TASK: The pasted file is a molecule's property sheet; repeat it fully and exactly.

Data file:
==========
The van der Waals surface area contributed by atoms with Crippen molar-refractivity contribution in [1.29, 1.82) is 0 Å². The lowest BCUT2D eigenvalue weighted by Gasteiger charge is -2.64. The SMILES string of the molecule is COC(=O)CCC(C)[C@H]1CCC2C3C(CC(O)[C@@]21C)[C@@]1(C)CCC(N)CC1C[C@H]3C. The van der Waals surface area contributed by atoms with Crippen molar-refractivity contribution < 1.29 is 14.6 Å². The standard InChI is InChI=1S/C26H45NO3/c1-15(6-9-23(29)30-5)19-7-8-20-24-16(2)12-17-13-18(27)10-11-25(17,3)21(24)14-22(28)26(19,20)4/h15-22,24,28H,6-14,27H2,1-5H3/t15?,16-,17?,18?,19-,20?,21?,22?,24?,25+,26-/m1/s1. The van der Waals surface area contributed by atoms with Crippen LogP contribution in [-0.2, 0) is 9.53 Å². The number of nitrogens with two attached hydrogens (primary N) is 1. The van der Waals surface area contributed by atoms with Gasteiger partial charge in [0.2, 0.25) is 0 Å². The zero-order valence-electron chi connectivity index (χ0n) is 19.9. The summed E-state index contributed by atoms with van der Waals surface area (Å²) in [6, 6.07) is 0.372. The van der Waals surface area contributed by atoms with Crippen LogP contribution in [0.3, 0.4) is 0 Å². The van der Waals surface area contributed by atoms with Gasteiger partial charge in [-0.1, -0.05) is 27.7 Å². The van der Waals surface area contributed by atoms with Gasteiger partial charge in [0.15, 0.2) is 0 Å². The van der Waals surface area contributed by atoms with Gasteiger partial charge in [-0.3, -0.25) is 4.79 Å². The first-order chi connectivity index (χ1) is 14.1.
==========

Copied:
The van der Waals surface area contributed by atoms with Crippen molar-refractivity contribution in [1.29, 1.82) is 0 Å². The lowest BCUT2D eigenvalue weighted by Gasteiger charge is -2.64. The SMILES string of the molecule is COC(=O)CCC(C)[C@H]1CCC2C3C(CC(O)[C@@]21C)[C@@]1(C)CCC(N)CC1C[C@H]3C. The van der Waals surface area contributed by atoms with Crippen molar-refractivity contribution < 1.29 is 14.6 Å². The standard InChI is InChI=1S/C26H45NO3/c1-15(6-9-23(29)30-5)19-7-8-20-24-16(2)12-17-13-18(27)10-11-25(17,3)21(24)14-22(28)26(19,20)4/h15-22,24,28H,6-14,27H2,1-5H3/t15?,16-,17?,18?,19-,20?,21?,22?,24?,25+,26-/m1/s1. The van der Waals surface area contributed by atoms with Crippen LogP contribution in [-0.2, 0) is 9.53 Å². The number of nitrogens with two attached hydrogens (primary N) is 1. The van der Waals surface area contributed by atoms with Gasteiger partial charge in [0.2, 0.25) is 0 Å². The zero-order valence-electron chi connectivity index (χ0n) is 19.9. The summed E-state index contributed by atoms with van der Waals surface area (Å²) in [6, 6.07) is 0.372. The van der Waals surface area contributed by atoms with Crippen LogP contribution in [0.3, 0.4) is 0 Å². The van der Waals surface area contributed by atoms with Gasteiger partial charge in [-0.1, -0.05) is 27.7 Å². The van der Waals surface area contributed by atoms with Gasteiger partial charge in [0.15, 0.2) is 0 Å². The van der Waals surface area contributed by atoms with Gasteiger partial charge in [-0.3, -0.25) is 4.79 Å². The first-order chi connectivity index (χ1) is 14.1.